United States: parliamentarians attack tech giants head-on
At the end of a marathon session lasting nearly 24 hours in all, those elected recommended six measures to the House of Representatives, from the ownership of internet users’ data to means of fostering competition.
This is a huge victory for internet users, workers, as well as SMEs, welcomed on Twitter Democrat David Cicilline, chairman of the subcommittee on anti-competitive practices.
Sales platforms in the crosshairs
The latest text adopted on Thursday tackles a fundamental problem: it intends to limit the control exercised by the web giants over their sales platforms, where they are both judges and parties.
Amazon, for example, markets its own products on its e-commerce site, where it also sets the rules for other businesses that sell goods there. Apple is also concerned because of the App Store, its essential application store on iPhones for publishers.
The dual role of dominant platforms creates irreconcilable conflicts of interest, underlined Mr. Cicillin. The law project
solve the problem by forcing them to choose between being a platform or marketing products and services on a platform.
The measure potentially paves the way for dismantling: Amazon could have to separate from its home products division, or Apple from its music streaming service.
The judicial commission has also approved a proposal that will impose the
portability data and
interoperability services, to facilitate the procedures of Internet users wishing to leave Facebook, for example.
If you cannot move your information, you are a prisoner and a prisoner of the platform, argued Democrat Zoe Lofgren on Wednesday.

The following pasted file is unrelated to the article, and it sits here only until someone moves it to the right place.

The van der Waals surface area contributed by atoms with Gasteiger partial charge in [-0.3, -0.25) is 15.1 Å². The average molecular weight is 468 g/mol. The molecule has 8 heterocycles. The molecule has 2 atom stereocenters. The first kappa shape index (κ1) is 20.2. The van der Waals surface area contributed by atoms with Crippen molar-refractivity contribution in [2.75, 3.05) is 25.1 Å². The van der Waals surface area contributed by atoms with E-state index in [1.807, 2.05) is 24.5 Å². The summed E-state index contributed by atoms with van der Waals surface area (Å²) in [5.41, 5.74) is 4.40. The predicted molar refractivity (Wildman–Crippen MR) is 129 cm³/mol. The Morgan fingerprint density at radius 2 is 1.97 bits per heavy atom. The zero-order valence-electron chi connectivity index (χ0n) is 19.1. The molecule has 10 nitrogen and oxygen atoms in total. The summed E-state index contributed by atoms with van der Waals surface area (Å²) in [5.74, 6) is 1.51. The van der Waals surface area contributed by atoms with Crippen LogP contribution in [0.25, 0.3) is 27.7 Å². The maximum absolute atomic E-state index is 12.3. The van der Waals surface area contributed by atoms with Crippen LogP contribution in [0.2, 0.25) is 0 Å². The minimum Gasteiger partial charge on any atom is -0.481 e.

The commission also passed a bill to prohibit tech giants from acquiring competing companies in order to preserve their market power.
And parliamentarians have given the green light to the project that would ban platforms from favoring their own products – Google could no longer display its own services at the top of search results on the Internet, for example.
America has had enough
After years of reprimands, a few fines and mostly European offensives, these US policies have decided to do battle. Lawsuits have been launched in recent months, notably against Google and Facebook, for infringement of competition law.
America has had enough, had assen in introduction Wednesday morning David Cicilline, after 15 months of investigations and hearings on the powers accumulated by the GAFA.
Is the future of our economy going to be defined by the success of the best companies with the best ideas, or just the biggest companies with the biggest lobbying budgets?, he had asked.
Once adopted at the level of the judicial committee, the bills will have to go through the House of Representatives, with a Democratic majority, then through the Senate, where their fate is more uncertain.
Nancy Pelosi, Democratic Speaker of the House, said Thursday that she spoke with Apple boss Tim Cook, warning him that parliamentarians would move forward despite lobbying from Silicon Valley.
There are concerns on both right and left about the consolidation of the power of tech firms, and this legislation aims to address them., did she say.
The potential harmful effects of regulation
But for Republican Darrell Issa, these proposals
radicals risk going
die in the Senate if they ever escape the House.
Many policies and target firms point to the risk of unintended consequences for services used by hundreds of millions of people around the world.
Apple has insisted on the security dangers it believes would pose opening iPhones to applications downloaded outside of its well-controlled circuit.
would have significant negative effects for the hundreds of thousands of US SMEs that sell products through our store, for his part assured Brian Huseman, a vice president of Amazon.
Several elected officials of the commission asked if it was constitutional to target groups so directly.
But others assure on the contrary that these proposals remain moderate, such as the Republican Kenneth Buck:
This legislation […] reform anti-competition with a scalpel, not a chainsaw, he defended.